Of course, it’s a BMW and like Audi drivers, they consider that the rules of the road and of common courtesy don’t apply to them.
On the way up the hill I stuck my head in the newsagent’s. I’d heard that US Granville had made some club facemasks and the newsagent was selling them. These are tough times and we have to do what we can to help things along right now, and so I bought one to wear when I’m in Belgium.
At La Vie Claire they had Seitan slices so I bought two ridiculously expensive packs and then went round to LIDL for the shopping. I bought most of what I needed but shock! horror! no Brussels sprouts. How do you have Christmas without Brussels sprouts?
Luckily I still have some frozen ones for the meals on Christmas Day and Boxing Day, but it’s going to be touch and go after that.
On my way back into town again I went past the Place Generale De Gaulle again.
There’s quite a lot going on in there now that wasn’t happening earlier. They seem to be setting up some kind of Christmas market in the Square, although that doesn’t look much like Christmas goodies to me.
But at least the kiddies’ roundabout was working and entertaining some clients. And that’s good news because Christmas is all about children anyway and they ought to be making the most of it while they are still young enough.
There’s a fresh seafood stall on the harbour every Friday morning selling the stuff that his boat has landed that morning. But with Friday being Christmas Day it looks as if he’s having his stall a day earlier to cash in on the Christmas trade.
And quite right too. Even though I don’t eat animal products, it’s up to others what they do and there is nothing at all quite like fresh food of any description.
So having caught my breath, for I was carrying some quite heavy shopping, I carried on back home where I had a slice of my fruit bread and a mug of hot chocolate.
And then, shame as it is to say it, I crashed out good and proper on my chair. It was late-ish when I returned from the shops but even so, it was 13:30 when I awoke, feeling like total death yet again. This is what I meant earlier when I said that I wasn’t too good right now. It’s just not possible at the moment for me to live a normal life like this and it’s dismaying me very much.
So at lunch, I’d run out of bread so I set about making some more. Not the sourdough this time but a real loaf. I want to see how my technique is doing and to see if the fault about my sourdough not rising is because of me or the sourdough.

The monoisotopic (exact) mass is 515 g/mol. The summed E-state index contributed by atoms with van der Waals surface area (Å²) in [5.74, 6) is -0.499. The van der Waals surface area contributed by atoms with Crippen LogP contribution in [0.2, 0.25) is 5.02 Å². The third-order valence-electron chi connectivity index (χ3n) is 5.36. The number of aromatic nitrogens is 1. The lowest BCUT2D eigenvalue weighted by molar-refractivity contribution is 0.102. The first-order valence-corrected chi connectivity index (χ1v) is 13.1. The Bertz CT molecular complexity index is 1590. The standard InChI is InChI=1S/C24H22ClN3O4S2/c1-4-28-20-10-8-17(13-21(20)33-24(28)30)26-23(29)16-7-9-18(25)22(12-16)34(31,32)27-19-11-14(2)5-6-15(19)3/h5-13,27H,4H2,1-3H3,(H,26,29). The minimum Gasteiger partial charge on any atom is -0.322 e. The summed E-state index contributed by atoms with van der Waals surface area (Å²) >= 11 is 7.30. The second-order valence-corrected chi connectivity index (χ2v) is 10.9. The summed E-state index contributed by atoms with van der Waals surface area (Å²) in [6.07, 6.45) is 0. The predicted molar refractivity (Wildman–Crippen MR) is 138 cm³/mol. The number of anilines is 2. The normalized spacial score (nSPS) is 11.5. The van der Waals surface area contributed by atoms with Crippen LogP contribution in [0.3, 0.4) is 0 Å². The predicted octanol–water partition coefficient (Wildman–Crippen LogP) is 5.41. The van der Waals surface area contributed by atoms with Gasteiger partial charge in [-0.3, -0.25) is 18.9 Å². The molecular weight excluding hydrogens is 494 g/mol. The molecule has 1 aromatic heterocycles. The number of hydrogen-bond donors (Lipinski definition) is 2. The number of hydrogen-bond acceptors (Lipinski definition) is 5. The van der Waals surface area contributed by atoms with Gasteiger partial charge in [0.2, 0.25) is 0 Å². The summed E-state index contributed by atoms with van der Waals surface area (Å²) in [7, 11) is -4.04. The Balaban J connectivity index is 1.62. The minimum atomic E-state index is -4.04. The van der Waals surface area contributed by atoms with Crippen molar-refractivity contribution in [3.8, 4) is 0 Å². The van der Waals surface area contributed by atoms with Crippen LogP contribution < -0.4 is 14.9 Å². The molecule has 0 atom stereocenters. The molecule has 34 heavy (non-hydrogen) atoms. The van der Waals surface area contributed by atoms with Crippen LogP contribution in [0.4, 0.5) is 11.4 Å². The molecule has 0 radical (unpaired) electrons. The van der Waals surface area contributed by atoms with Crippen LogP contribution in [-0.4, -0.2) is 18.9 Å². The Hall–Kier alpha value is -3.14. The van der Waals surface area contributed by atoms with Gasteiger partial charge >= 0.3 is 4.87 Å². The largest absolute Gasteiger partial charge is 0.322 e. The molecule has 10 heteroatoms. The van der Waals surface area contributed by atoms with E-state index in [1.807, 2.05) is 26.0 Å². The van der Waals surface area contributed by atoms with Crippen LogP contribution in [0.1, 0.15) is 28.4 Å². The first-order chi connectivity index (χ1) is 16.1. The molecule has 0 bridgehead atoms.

And so I bashed out a quick 500-gramme dough mix with yeast and several handfuls of sunflower seeds and left it on one side to see what it would do.
By now it was walkies time so I set out into the wild blue yonder.
And wild was hardly the word either. The wind has shifted around and we now have a nor’easter instead of a sou’wester as we had yesterday. So if you thought that the Bay of Granville was turbulent yesterday, you ought to have seen it this afternoon. There hasn’t been anything quite like this for a considerable period of time and I bet that the boys in Thora and Normandy Trader are glad that they are tucked up safe and sound in the harbour in St Helier.
It was enough to make me want to join them but the journey across to Jersey would be extremely uncomfortable right now.
There were hordes of people out there this afternoon, everyone having a pre-Christmas walk I reckon and making the most of the lack of rain (for the moment at least).
And if you are able to peer underneath the clouds, it was the kind of afternoon where the visibility was so impressive and you could see a very long great distance down the coast. Cap Frehel and its lighthouse were just about visible with the naked eye over to the right on this photo.
We’ve had some good shots of Cap Frehel in the past, better than this one of course, but it’s not every day that it’s visible with the naked eye
Just a little earlier I taked about the lack of rain – “at the moment” – and I said that for a reason.
While I was scanning along the Brittany coast with the camera, I noticed a strange phenomenon out there in certain places so I photographed it for a closer look to see what it might be. And back here in the comfort and warmth of my apartment I determined that it was actually a rainstorm out there.
Of course, as I said earlier, the wind is blowing in the wrong direction for us to be bothered about it right now, but the wind is a highly volatile and uncertain beast and can change direction at any given moment.
Having taken my photographs I walked off across the lawn and the car park (almost being squidged by a motorist reversing out of a parking place) down to the end of the headland.
Once more, there are no boats out there in the bay but we do have this beautiful sunset, an excellent example of which you have already seen. And here’s another really good view of Cancale across the Baie de Mont St Michel, lit up as if it was on a stage and they had switched on the spotlights.
Far too many people about for me to break into a run this afternoon so I walked off down the path instead.